In my last retrocomputing post, I tackled the problem of Repairing my CGA video card following quite a bit of foolish childhood damage.
In this post, I’ll document the fabrication of Sergey’s Micro 8088 processor board and ISA 8-bit Backplane. The hope is that I can get my CGA video card working with Sergey’s two boards, and combine them into a functional retrocompter. Continue reading
Following on from My Introduction to Retrocomputing, I had found myself in possession of an IBM CGA card numbered “1501981APS”. At some point in my childhood, I had damaged the card by pulling traces off the PCB. I’m still annoyed at myself for that. Nonetheless, I still want to repair the card and attempt to get it working with Sergey’s Micro 8088. Continue reading
A friend recently introduced me to the world of Retrocomputing. Specifically the work of Sergey Kiselev. Sergey has evidently dedicated many years to the creation of completely open-source designs paying homage to early computers such as the IBM PC-XT.
One such system is Sergey’s Micro 8088 processor board paired with Sergey’s ISA 8-bit backplane. A friend of mine was interested in building a system around both of these boards. Being an open-source design, the PCBs must be ordered by engaging with a PCB fabrication house. The minimum PCB order was in units of five, so I was offered one of each board to maybe build a retro system of my own. Of course I said yes. But what would I do with a system of my own? Continue reading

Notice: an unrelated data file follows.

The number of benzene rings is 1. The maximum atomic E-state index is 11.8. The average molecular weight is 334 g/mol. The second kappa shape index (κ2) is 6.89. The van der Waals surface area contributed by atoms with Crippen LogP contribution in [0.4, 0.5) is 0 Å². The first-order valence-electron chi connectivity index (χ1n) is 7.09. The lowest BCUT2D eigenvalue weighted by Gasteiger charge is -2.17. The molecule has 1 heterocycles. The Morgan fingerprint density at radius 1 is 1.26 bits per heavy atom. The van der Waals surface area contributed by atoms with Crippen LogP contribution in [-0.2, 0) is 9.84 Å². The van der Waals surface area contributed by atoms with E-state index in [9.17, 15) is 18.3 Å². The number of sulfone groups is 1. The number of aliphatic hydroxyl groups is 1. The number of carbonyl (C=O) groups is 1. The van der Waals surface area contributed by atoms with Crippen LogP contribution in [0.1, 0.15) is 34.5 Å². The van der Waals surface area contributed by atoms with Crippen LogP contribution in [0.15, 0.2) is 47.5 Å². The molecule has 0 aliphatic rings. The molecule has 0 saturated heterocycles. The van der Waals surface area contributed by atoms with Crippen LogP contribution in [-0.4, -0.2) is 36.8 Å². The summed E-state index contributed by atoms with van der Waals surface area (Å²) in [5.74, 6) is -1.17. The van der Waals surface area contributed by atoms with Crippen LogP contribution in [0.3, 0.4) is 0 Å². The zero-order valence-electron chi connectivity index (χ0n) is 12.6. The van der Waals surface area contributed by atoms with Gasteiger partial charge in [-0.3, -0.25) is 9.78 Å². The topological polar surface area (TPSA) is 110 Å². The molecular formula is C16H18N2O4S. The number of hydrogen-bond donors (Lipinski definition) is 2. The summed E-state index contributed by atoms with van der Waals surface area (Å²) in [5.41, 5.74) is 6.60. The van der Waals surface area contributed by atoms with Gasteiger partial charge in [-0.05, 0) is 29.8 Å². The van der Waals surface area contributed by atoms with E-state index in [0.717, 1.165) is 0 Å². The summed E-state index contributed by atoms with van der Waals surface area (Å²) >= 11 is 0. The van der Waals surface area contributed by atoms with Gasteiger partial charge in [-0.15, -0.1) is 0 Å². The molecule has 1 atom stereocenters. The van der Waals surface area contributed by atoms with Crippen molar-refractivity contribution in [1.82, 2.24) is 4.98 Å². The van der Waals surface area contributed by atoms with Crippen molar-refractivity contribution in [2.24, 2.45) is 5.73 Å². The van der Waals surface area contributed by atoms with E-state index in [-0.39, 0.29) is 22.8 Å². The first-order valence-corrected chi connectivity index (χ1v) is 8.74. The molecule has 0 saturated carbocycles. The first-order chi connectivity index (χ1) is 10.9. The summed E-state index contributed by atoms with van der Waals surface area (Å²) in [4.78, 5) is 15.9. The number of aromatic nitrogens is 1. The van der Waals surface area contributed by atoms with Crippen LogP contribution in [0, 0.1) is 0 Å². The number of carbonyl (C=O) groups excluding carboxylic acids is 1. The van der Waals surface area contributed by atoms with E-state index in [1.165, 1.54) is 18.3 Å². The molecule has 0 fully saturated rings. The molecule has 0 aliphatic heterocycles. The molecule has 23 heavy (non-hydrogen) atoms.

The GPS Click (MIKROE-1032) is a great breakout board from MikroElektronika featuring the Ublox LEA-6S GPS receiver. The “Click” format allows the tiny Ublox module to be plugged into a breadboard for easy prototyping.
I’ve been very satisfied with the module except for one thing; I have not been able to make permanent configuration changes that survive a power loss event. It seems that every time the module loses power, the settings revert to factory defaults. This can be annoying when trying to use the module with different serial baud rates. Armed with this frustration, I tried to find a solution. Continue reading